Screenwriting 101: The Adaptation

In the movie, “Adaptation,” Nick Cage plays a screenwriter that is having problems adapting a popular book into a screenplay. This is often a problem screenwriters have, but there are ways to make the process a little easier.

By Brock Cooper (doddleNEWS)

When writers find out they have to write a screenplay adaptation to an existing novel, it can be a frightening. It doesn’t matter if the original work is your own or someone else’s, because the thought of boiling down a full-length novel into a 120 page script is enough to give any writer hives.

I guess I was lucky because my first adaptation was my own short story, so I had it easy, but there are ways to take the fear out turning a novel into a screenplay.

Know Your Material

The first key step in writing an adaptation is a through understanding of the source material. You need to read the novel initially before you do anything with the screenplay. I like to read it once for my own knowledge and enjoyment and then read it again with a notebook and pen to write down my ideas as they happen. I also make notes in the book itself. When the times comes to write the screenplay, I keep the book by my side and refer back to it frequently.

Jot Down The Important Character And Plot Points

A book is filled with many characters and several plots and subplots. You need to write down the most important and entertaining characters and plot points to use in the screenplay. There will likely be one or two major plot points and you may not be able to go further than that. It’s perfectly OK to ignore entire plot points and characters, even if they are beloved by some, for the sake of flow and brevity.

Learn Your Format

Writing a book is very different than writing a screenplay. An author has no real limits on words and can spend whole page describing a scene and going off on tangents. Screenwriters don’t have that luxury. A screenwriter has a standard three-act format and has to be succinct with every word that is written. Therefore, a screenwriter may have to reorder certain events in the book to conform to the constraints of the screenplay format. This won’t make the purists, or likely the author, happy, but sometimes it has to be done. Don’t go changing things willy nilly though and try to keep the feel and spirit of the novel if not the actual plot. A perfect example of this is “How to Your Dragon.” The movie is nothing like the book, but it works.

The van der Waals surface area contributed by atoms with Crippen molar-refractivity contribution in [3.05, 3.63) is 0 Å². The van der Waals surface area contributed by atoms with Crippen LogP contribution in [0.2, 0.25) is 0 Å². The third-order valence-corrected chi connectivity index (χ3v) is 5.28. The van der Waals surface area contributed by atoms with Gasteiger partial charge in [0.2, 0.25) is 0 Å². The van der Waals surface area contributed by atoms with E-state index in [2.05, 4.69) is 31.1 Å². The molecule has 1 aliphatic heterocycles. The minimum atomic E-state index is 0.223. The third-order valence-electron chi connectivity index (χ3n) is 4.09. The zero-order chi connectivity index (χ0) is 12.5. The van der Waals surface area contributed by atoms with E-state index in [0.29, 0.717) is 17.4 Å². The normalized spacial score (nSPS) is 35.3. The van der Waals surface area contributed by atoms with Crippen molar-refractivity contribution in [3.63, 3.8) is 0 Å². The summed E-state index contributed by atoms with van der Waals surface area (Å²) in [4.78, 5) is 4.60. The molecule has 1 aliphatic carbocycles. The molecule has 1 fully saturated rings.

Changing and Combining Characters

This is one that authors have a hard time accepting. Their characters are often more dear to them than the words on the page. They have a certain way of seeing them and explaining how they act, but when there are so many characters in a book, they can’t always make the final cut. Many times a plot point needs to be explained, but the characters don’t fit with the flow of the screenplay or earlier changes in the script. This sometimes requires two different characters to be combined or new characters written into the story.

Don’t Be Afraid To Do What You Need To Do

Your job isn’t to make the writer happy. It isn’t to keep the throngs of purists happy. It’s to create the best movie you can given the source material available. You know what you’re doing far better than an author, so don’t compromise the script because you’re afraid of making the author or the fans made. The author may have final say and veto the changes, but at least you’ll have the chance to present your case and you won’t end up with a mediocre movies and a lot of What Ifs.

About doddle 16509 Articles
Doddlenews is the news division of the Digital Production Buzz, a leading online resource for filmmakers, covering news, reviews and tutorials for the video and film industry, along with movie and TV news, and podcasting.

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